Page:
Brand Personality and Social Media

I read an interesting article in the news this week on a brand that had been hijacked on Twitter as part of a social media experiment. Shippam’s Paste is a long forgotten British sandwich spread whose online presence was as large as one page on one company’s house of brands website. Ed Jefferson, a London based marketer, decided to see what would happen if he tried to run a company’s Twitter feed purposely incompetently. He took on the persona of Ben the social media intern and began tweeting about the brand. The result was astounding. The account went from 0 to 9,000 followers in less than a month, the hashtag #paste trended across the UK and public outrage ensued when Princes informed Twitter of the fake account and had it taken down.

There is a lot that can be said about this case. Some of the news articles that I have read have chosen to focus on the brandjacking that occurred and the implications for businesses. For me the more interesting topic is what can companies learn from the Shippam’s rebirth through social media.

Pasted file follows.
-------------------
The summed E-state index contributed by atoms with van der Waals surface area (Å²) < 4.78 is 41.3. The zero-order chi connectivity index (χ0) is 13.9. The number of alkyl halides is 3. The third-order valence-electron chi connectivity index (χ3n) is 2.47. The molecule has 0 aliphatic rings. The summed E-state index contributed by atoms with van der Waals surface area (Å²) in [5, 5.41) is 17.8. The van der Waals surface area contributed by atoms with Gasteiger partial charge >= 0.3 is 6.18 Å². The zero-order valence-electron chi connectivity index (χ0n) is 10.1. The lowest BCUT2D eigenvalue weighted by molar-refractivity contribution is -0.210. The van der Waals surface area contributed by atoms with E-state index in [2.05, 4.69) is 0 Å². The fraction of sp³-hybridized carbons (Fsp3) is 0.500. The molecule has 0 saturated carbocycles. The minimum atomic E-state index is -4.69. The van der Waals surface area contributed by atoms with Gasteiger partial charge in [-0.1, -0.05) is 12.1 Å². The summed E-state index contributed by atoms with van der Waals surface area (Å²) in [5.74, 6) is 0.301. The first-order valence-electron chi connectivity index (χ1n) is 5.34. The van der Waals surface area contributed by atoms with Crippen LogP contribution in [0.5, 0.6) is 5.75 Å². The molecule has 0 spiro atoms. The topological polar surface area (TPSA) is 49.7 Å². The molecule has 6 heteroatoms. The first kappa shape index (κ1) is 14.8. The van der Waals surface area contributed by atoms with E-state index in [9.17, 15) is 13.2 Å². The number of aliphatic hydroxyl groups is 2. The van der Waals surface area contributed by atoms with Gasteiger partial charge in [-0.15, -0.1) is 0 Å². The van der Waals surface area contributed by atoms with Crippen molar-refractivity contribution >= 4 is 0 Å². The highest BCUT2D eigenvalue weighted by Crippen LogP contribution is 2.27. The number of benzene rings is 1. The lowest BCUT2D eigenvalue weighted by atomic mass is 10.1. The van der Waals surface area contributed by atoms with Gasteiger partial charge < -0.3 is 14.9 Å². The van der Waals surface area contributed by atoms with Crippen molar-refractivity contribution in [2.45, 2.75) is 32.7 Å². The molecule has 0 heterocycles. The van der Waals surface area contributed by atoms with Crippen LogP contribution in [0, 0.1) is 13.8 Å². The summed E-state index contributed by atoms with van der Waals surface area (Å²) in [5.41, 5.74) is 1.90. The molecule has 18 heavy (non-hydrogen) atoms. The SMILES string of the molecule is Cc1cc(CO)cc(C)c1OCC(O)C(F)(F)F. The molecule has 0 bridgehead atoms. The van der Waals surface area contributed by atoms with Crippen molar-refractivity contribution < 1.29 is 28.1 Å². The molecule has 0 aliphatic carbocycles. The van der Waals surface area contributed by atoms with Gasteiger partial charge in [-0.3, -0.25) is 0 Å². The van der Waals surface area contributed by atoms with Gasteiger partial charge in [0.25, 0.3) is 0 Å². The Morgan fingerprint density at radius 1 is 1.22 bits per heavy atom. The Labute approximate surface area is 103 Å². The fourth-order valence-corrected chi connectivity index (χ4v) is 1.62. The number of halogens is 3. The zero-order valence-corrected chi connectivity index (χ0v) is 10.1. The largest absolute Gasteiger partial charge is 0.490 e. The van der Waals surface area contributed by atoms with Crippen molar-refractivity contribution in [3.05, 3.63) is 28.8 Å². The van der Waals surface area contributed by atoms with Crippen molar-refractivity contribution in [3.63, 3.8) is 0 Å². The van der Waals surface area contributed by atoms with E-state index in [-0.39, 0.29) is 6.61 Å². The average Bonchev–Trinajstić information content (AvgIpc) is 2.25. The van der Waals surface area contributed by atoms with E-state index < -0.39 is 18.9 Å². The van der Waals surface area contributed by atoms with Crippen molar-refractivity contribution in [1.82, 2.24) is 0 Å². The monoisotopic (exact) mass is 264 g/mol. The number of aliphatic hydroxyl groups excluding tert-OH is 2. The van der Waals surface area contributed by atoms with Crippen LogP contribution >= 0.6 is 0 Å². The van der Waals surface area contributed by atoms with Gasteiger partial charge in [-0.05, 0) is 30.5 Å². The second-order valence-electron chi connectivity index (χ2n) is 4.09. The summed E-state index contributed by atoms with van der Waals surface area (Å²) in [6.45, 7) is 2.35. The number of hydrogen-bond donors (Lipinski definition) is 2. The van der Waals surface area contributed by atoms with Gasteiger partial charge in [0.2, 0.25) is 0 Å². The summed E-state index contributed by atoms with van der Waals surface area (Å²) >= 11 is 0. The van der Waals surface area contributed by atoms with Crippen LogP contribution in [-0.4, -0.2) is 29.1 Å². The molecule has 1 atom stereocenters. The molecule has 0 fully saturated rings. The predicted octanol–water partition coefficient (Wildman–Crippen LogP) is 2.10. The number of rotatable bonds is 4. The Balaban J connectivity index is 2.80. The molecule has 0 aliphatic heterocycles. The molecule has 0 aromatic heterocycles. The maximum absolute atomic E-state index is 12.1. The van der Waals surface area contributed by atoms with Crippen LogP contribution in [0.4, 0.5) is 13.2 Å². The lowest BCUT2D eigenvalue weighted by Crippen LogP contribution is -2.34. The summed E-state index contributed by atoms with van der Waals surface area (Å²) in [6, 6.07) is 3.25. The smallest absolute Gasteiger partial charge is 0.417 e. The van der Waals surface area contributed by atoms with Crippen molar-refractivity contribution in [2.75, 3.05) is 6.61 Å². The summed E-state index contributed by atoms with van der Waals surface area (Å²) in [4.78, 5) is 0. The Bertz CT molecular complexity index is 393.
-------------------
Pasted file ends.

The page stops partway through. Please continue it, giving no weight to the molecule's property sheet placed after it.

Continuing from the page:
Cut through the noise– As Ed himself puts it companies should be using social media for things other than posting links to press releases. With so many brands with Twitter feeds not providing anything unique they are filtered out by the user as noise. Ben the affable intern grabbed users attention because he provided a different feed and approach than the professionally crafted tweets provided by most companies.

Be likeable– Ben provided stories about what was going on in the office his life and quirky responses to customer questions. His personality humanized the brand and people felt like they could better connect with it. All too often it is forgotten that this is  the purpose of social media.

Don’t try to control what is said about your brand– Since Ben was a joke, there was a timeline to how long it would last. However, Shippam’s stepped in to close the Twitter account and created a backlash. Traditionally companies have tried to control what is said about their brands in the public domain. What would have been better in this situation would be to monitor what was being said and ride the publicity wave.

Ben says in one of his tweets “I am here to engage with conversations, optimise brand awareness among social targets and let’s remember to have fun!” Shippam’s worked because the focus was on the fun.

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